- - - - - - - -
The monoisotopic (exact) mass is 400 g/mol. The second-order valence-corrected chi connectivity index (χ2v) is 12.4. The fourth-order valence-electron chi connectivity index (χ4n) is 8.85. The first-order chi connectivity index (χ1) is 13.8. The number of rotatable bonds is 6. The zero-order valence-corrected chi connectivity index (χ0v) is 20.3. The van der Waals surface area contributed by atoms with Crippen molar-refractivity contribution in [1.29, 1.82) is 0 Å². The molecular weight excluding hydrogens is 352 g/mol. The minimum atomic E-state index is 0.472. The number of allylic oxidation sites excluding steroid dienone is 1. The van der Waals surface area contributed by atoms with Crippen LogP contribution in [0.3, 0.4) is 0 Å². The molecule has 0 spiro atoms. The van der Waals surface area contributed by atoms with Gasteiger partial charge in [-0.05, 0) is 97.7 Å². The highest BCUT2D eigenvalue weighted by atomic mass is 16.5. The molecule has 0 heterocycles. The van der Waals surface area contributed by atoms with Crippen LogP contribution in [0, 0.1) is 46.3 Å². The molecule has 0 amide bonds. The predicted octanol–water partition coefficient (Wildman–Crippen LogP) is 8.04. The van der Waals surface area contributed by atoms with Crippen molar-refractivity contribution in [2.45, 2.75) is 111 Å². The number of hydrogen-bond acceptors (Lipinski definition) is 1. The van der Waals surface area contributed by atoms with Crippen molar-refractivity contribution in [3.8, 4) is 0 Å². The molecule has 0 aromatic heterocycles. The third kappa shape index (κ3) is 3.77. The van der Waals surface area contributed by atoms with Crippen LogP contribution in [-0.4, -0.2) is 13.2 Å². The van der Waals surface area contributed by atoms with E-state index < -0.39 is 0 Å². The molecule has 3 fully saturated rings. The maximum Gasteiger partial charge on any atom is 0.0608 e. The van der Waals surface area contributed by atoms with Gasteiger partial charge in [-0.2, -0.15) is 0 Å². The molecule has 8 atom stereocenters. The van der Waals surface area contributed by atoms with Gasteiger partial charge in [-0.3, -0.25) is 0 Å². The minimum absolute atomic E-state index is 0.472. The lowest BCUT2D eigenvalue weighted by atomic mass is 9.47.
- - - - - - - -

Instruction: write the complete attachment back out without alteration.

The monoisotopic (exact) mass is 400 g/mol. The second-order valence-corrected chi connectivity index (χ2v) is 12.4. The fourth-order valence-electron chi connectivity index (χ4n) is 8.85. The first-order chi connectivity index (χ1) is 13.8. The number of rotatable bonds is 6. The zero-order valence-corrected chi connectivity index (χ0v) is 20.3. The van der Waals surface area contributed by atoms with Crippen molar-refractivity contribution in [1.29, 1.82) is 0 Å². The molecular weight excluding hydrogens is 352 g/mol. The minimum atomic E-state index is 0.472. The number of allylic oxidation sites excluding steroid dienone is 1. The van der Waals surface area contributed by atoms with Crippen LogP contribution in [0.3, 0.4) is 0 Å². The molecule has 0 spiro atoms. The van der Waals surface area contributed by atoms with Gasteiger partial charge in [-0.05, 0) is 97.7 Å². The highest BCUT2D eigenvalue weighted by atomic mass is 16.5. The molecule has 0 heterocycles. The van der Waals surface area contributed by atoms with Crippen LogP contribution in [0, 0.1) is 46.3 Å². The molecule has 0 amide bonds. The predicted octanol–water partition coefficient (Wildman–Crippen LogP) is 8.04. The van der Waals surface area contributed by atoms with Crippen molar-refractivity contribution in [2.45, 2.75) is 111 Å². The number of hydrogen-bond acceptors (Lipinski definition) is 1. The van der Waals surface area contributed by atoms with Crippen molar-refractivity contribution in [3.8, 4) is 0 Å². The molecule has 0 aromatic heterocycles. The third kappa shape index (κ3) is 3.77. The van der Waals surface area contributed by atoms with Crippen LogP contribution in [-0.4, -0.2) is 13.2 Å². The van der Waals surface area contributed by atoms with E-state index < -0.39 is 0 Å². The molecule has 3 fully saturated rings. The maximum Gasteiger partial charge on any atom is 0.0608 e. The van der Waals surface area contributed by atoms with Gasteiger partial charge in [-0.2, -0.15) is 0 Å². The molecule has 8 atom stereocenters. The van der Waals surface area contributed by atoms with Gasteiger partial charge in [-0.3, -0.25) is 0 Å². The minimum absolute atomic E-state index is 0.472. The lowest BCUT2D eigenvalue weighted by atomic mass is 9.47.